From a Flashpacker To a Backpacker, Take 2
The realization came at a guesthouse in remote Laos, the kind of place that miraculously hovers inches above the ground on six concrete blocks. I was coming home from a night of desolation drinking. The generators had long since expired and I had only a flashlight to guide me.
A sleepless night on an inch thick mattress awaited. The fan clanked with a unique beat, as if trying to keep up with some arcane drum ‘n bass song that the big-pants people liked in the late 90’s. I wasn’t expecting to see the snake, curled up next to my bed.
“SNAKE! DO YOU SEE THIS? SNAKE! IS ANYBODY ELSE SEEING THIS?”
No one came running. No concierge, no guest-relations expert, no complimentary upgrade or oh-my-gosh-sir. I bravely threw Three Cups Of Tea at the snake, pissing it off enough to do that thing where it revealed, yes, it could stand up too.
That night I slept in the unlocked room next door and decided, well, that’s that. No more of this reptiles-under-the-bed nonsense. I would have to swallow my pride and become a…ugh. Flashpacker.
And so it went for the past year. I hunted online for mid-range deals, becoming an expert at finding better accommodation for twenty bucks more, happy to spend the extra dough in order to avoid the poop-smeared toilets at Hostel Incontin-ental. Guesthouses and teepees only became a viable option when everything else was sold out.
Then my day job went bye-bye, my 401k stopped growing and we all started loudly cursing airport taxes.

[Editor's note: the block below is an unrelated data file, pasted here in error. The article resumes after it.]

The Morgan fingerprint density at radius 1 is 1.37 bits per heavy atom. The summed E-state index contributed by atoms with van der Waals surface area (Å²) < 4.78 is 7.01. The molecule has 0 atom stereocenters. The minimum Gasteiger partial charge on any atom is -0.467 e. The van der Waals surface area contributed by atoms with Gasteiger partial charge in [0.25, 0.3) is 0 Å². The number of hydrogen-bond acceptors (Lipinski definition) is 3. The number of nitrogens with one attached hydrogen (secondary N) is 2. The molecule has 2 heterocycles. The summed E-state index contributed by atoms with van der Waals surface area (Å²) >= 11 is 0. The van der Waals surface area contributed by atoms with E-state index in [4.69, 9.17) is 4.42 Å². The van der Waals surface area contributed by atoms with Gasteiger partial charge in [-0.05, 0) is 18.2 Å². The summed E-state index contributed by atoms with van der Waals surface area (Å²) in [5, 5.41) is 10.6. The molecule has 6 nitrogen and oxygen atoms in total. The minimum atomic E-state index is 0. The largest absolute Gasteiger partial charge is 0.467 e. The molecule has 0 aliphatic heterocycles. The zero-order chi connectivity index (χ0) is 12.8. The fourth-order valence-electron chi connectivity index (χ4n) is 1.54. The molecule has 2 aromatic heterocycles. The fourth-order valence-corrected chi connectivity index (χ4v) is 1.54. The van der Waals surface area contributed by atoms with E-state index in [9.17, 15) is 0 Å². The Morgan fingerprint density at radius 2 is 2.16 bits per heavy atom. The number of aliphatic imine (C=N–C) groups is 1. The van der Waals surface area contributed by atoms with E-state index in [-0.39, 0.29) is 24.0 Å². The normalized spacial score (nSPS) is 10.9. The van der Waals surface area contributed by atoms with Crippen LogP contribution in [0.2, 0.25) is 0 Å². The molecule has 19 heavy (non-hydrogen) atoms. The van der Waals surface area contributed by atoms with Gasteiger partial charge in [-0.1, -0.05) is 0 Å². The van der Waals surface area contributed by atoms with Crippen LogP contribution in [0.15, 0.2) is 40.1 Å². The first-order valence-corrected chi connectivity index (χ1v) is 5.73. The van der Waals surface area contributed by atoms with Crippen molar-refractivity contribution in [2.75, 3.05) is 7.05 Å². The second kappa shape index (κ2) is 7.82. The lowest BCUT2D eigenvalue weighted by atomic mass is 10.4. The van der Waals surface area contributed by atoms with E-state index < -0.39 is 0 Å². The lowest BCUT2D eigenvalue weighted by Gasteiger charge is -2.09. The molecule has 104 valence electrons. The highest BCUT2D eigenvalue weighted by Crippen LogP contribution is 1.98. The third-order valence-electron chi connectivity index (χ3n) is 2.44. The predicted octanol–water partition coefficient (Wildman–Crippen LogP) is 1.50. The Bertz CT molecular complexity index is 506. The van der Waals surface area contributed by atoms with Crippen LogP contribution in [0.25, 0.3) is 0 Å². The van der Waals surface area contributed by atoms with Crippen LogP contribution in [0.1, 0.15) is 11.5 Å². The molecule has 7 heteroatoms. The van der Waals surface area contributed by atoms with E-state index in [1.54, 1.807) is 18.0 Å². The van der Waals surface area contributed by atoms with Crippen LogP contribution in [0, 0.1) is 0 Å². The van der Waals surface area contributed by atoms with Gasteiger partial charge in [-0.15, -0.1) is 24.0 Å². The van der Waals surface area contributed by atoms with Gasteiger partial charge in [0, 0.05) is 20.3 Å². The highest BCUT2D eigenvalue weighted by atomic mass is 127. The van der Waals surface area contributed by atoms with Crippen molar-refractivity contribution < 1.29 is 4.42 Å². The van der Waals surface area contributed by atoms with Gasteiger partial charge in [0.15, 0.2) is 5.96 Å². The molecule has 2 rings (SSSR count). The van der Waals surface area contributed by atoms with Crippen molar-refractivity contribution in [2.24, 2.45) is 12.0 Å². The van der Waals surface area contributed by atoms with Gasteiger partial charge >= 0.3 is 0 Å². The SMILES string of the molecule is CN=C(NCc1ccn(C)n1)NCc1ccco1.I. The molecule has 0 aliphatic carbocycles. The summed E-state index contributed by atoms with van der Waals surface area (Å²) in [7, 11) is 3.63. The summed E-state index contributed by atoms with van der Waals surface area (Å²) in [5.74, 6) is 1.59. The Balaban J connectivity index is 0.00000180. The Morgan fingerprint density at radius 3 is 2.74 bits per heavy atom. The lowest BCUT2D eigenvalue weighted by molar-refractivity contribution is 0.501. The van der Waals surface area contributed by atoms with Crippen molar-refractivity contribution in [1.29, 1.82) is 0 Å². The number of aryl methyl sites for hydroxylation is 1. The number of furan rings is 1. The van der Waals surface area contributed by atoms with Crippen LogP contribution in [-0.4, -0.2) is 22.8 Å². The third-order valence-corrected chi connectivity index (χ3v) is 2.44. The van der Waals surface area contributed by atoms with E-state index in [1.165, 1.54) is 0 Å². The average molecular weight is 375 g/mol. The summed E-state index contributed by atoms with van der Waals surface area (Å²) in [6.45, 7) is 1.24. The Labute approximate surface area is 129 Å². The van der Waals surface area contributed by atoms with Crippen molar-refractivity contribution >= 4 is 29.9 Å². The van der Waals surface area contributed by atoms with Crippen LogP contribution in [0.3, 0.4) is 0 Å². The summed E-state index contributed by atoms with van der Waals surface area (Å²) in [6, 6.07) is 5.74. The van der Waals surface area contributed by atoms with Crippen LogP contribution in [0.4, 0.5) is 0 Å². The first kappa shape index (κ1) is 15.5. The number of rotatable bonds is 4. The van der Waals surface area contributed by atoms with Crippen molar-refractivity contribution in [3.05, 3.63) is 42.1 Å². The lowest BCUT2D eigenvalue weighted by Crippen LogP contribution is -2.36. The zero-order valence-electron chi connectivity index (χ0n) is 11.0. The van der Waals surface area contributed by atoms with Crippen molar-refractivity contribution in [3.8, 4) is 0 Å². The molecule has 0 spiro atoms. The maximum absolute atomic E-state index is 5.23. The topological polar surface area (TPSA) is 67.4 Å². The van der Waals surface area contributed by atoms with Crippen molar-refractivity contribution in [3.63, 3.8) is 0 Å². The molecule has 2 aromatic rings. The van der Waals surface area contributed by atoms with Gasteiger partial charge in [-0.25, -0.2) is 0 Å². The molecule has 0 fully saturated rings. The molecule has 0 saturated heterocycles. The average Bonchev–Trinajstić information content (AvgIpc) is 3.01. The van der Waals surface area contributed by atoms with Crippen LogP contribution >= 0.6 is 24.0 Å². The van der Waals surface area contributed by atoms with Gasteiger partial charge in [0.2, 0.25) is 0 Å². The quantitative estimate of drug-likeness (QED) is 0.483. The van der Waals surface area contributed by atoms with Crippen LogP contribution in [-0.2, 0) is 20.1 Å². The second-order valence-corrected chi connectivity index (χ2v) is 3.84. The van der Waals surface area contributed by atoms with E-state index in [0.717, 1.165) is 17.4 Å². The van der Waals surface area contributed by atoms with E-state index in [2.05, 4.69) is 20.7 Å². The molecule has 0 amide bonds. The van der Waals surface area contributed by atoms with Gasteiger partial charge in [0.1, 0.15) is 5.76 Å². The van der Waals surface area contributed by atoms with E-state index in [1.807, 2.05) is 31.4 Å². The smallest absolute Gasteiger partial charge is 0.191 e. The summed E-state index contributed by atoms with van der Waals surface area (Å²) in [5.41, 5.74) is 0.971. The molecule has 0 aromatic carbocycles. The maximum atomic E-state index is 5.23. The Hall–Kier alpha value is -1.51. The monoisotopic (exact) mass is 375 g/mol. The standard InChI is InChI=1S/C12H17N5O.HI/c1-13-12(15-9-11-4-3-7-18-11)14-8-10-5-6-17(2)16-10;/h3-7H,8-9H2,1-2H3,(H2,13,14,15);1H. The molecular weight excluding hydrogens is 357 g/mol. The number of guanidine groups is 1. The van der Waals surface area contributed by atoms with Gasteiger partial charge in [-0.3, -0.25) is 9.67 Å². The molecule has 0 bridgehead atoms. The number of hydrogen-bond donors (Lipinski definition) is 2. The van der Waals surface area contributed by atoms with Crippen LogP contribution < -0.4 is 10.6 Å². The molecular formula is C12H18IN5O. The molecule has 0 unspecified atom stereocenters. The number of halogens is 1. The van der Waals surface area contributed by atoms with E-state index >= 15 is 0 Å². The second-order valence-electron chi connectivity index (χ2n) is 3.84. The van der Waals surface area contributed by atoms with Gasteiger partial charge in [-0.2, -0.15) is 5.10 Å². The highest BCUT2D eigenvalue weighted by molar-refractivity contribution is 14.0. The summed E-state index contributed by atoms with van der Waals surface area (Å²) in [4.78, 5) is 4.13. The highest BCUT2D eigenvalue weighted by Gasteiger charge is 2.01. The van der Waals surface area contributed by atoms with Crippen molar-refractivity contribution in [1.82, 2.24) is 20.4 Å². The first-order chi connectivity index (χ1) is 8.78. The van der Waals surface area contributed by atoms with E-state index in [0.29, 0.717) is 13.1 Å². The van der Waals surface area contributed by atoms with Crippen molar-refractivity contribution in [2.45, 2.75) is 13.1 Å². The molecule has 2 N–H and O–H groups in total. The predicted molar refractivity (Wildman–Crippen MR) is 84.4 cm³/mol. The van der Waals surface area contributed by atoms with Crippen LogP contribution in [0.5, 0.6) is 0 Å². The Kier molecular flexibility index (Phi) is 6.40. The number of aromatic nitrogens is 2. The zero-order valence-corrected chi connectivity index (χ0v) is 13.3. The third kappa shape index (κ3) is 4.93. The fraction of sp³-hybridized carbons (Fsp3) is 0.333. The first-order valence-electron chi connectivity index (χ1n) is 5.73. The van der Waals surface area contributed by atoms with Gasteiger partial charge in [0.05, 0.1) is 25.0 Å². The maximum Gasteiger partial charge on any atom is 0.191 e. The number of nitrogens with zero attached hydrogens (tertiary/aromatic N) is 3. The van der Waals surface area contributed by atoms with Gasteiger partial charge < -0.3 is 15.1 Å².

I was resigned to travel the world for 2009. That extra $20 per day had suddenly become more important for the survival kitty. Flashpacking went right out the window. I moved back to rooms with lime green paint jobs, roosters under the floorboards and showers with pervy peekholes.
I’m not alone. I’ve been away for three months and it’s startling to see the adjustment that has taken place since I was away in early 2008. Mid-level guesthouses, some only open a few months, look positively grim at night. There’s no hiding it when only two rooms have lights on.
You’d think that this would encourage a shift in pricing but it’s been my experience that they’re holding onto that +$20 rate, playing a game that probably won’t pan out in the long run.
On the other hand, cheapies are packed to the rafters and I’ve bumped into quite a few of my fellow former-midscalers along the way. We’re all bargaining out here, quite happy to remind the owner that his “eco-tourist property” is really just a series of termite-ridden huts, and that his nightly solar-powered electricity will last only about as long as a good lay. We’re politely elbowing for the room that faces the garden and violently face-masking for the bulkhead on flights.
I’ve opted out of guide books in most countries. This week in Laos I splurged for a $5 PDF of the always-dependable Travelfish guide, somehow feeling better about giving money to the little guy and content that I pocketed the extra twenty bucks.